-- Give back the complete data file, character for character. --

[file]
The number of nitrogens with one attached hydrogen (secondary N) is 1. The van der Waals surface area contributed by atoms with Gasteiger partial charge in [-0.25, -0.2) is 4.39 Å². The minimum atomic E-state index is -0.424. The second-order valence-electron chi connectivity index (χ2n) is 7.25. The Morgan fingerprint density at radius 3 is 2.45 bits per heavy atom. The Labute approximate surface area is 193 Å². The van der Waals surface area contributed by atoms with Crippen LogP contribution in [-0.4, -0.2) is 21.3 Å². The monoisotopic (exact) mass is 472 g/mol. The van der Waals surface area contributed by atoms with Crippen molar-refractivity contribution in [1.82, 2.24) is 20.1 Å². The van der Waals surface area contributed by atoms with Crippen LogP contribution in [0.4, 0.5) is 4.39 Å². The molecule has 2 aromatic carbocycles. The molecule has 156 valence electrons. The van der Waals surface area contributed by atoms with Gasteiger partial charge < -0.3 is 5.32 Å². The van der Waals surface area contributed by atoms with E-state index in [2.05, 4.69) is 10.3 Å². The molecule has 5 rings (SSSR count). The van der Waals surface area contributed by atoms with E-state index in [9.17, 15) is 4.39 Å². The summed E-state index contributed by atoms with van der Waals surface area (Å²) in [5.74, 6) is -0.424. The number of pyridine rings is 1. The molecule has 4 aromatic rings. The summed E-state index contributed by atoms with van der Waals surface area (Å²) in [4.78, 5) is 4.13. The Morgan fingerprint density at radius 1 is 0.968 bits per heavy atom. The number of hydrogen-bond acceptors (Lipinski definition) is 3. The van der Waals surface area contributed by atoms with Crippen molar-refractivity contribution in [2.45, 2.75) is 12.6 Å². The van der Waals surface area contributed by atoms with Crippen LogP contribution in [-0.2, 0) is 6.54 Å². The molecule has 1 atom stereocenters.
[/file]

The number of nitrogens with one attached hydrogen (secondary N) is 1. The van der Waals surface area contributed by atoms with Gasteiger partial charge in [-0.25, -0.2) is 4.39 Å². The minimum atomic E-state index is -0.424. The second-order valence-electron chi connectivity index (χ2n) is 7.25. The Morgan fingerprint density at radius 3 is 2.45 bits per heavy atom. The Labute approximate surface area is 193 Å². The van der Waals surface area contributed by atoms with Crippen LogP contribution in [-0.4, -0.2) is 21.3 Å². The monoisotopic (exact) mass is 472 g/mol. The van der Waals surface area contributed by atoms with Crippen molar-refractivity contribution in [1.82, 2.24) is 20.1 Å². The van der Waals surface area contributed by atoms with Crippen LogP contribution in [0.4, 0.5) is 4.39 Å². The molecule has 2 aromatic carbocycles. The molecule has 156 valence electrons. The van der Waals surface area contributed by atoms with Gasteiger partial charge < -0.3 is 5.32 Å². The van der Waals surface area contributed by atoms with E-state index in [2.05, 4.69) is 10.3 Å². The molecule has 5 rings (SSSR count). The van der Waals surface area contributed by atoms with E-state index in [9.17, 15) is 4.39 Å². The summed E-state index contributed by atoms with van der Waals surface area (Å²) in [5.74, 6) is -0.424. The number of pyridine rings is 1. The molecule has 4 aromatic rings. The summed E-state index contributed by atoms with van der Waals surface area (Å²) in [4.78, 5) is 4.13. The Morgan fingerprint density at radius 1 is 0.968 bits per heavy atom. The number of hydrogen-bond acceptors (Lipinski definition) is 3. The van der Waals surface area contributed by atoms with Crippen molar-refractivity contribution in [2.45, 2.75) is 12.6 Å². The van der Waals surface area contributed by atoms with Crippen LogP contribution in [-0.2, 0) is 6.54 Å². The molecule has 1 atom stereocenters.